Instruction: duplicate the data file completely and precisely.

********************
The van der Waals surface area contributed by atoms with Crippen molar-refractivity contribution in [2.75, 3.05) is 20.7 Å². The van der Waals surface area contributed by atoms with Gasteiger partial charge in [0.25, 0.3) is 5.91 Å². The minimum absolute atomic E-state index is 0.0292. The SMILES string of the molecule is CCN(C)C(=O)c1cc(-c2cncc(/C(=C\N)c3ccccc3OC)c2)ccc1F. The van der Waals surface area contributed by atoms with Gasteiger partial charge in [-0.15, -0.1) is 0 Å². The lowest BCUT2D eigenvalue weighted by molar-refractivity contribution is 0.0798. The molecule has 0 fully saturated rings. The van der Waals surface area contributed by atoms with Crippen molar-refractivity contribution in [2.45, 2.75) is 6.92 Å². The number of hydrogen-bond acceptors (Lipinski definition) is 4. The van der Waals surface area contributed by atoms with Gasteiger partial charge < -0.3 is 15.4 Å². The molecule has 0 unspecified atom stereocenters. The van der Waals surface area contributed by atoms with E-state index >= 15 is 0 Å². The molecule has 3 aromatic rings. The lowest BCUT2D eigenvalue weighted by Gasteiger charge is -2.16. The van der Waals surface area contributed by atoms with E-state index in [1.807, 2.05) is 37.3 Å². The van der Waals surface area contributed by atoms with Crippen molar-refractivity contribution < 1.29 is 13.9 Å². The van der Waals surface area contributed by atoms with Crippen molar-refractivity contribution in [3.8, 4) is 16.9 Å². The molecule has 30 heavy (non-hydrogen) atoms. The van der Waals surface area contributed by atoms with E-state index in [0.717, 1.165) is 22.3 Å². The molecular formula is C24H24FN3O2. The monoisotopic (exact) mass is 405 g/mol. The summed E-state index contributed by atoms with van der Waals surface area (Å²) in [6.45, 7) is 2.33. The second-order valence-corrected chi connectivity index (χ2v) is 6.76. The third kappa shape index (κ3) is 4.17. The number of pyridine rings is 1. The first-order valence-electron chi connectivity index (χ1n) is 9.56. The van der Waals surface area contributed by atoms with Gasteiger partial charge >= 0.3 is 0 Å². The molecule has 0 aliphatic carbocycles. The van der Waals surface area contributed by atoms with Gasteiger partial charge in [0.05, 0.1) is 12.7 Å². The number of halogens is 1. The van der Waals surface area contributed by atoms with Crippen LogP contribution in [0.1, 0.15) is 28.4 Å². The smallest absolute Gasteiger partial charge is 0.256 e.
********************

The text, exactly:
The van der Waals surface area contributed by atoms with Crippen molar-refractivity contribution in [2.75, 3.05) is 20.7 Å². The van der Waals surface area contributed by atoms with Gasteiger partial charge in [0.25, 0.3) is 5.91 Å². The minimum absolute atomic E-state index is 0.0292. The SMILES string of the molecule is CCN(C)C(=O)c1cc(-c2cncc(/C(=C\N)c3ccccc3OC)c2)ccc1F. The van der Waals surface area contributed by atoms with Gasteiger partial charge in [-0.15, -0.1) is 0 Å². The lowest BCUT2D eigenvalue weighted by molar-refractivity contribution is 0.0798. The molecule has 0 fully saturated rings. The van der Waals surface area contributed by atoms with Crippen molar-refractivity contribution in [2.45, 2.75) is 6.92 Å². The number of hydrogen-bond acceptors (Lipinski definition) is 4. The van der Waals surface area contributed by atoms with Gasteiger partial charge < -0.3 is 15.4 Å². The molecule has 0 unspecified atom stereocenters. The van der Waals surface area contributed by atoms with E-state index >= 15 is 0 Å². The molecule has 3 aromatic rings. The lowest BCUT2D eigenvalue weighted by Gasteiger charge is -2.16. The van der Waals surface area contributed by atoms with E-state index in [1.807, 2.05) is 37.3 Å². The van der Waals surface area contributed by atoms with Crippen molar-refractivity contribution < 1.29 is 13.9 Å². The van der Waals surface area contributed by atoms with Crippen molar-refractivity contribution in [3.8, 4) is 16.9 Å². The molecule has 30 heavy (non-hydrogen) atoms. The van der Waals surface area contributed by atoms with E-state index in [0.717, 1.165) is 22.3 Å². The molecular formula is C24H24FN3O2. The monoisotopic (exact) mass is 405 g/mol. The summed E-state index contributed by atoms with van der Waals surface area (Å²) in [6.45, 7) is 2.33. The second-order valence-corrected chi connectivity index (χ2v) is 6.76. The third kappa shape index (κ3) is 4.17. The number of pyridine rings is 1. The first-order valence-electron chi connectivity index (χ1n) is 9.56. The van der Waals surface area contributed by atoms with Gasteiger partial charge >= 0.3 is 0 Å². The molecule has 0 aliphatic carbocycles. The van der Waals surface area contributed by atoms with Gasteiger partial charge in [0.05, 0.1) is 12.7 Å². The number of halogens is 1. The van der Waals surface area contributed by atoms with Crippen LogP contribution in [0.1, 0.15) is 28.4 Å². The smallest absolute Gasteiger partial charge is 0.256 e.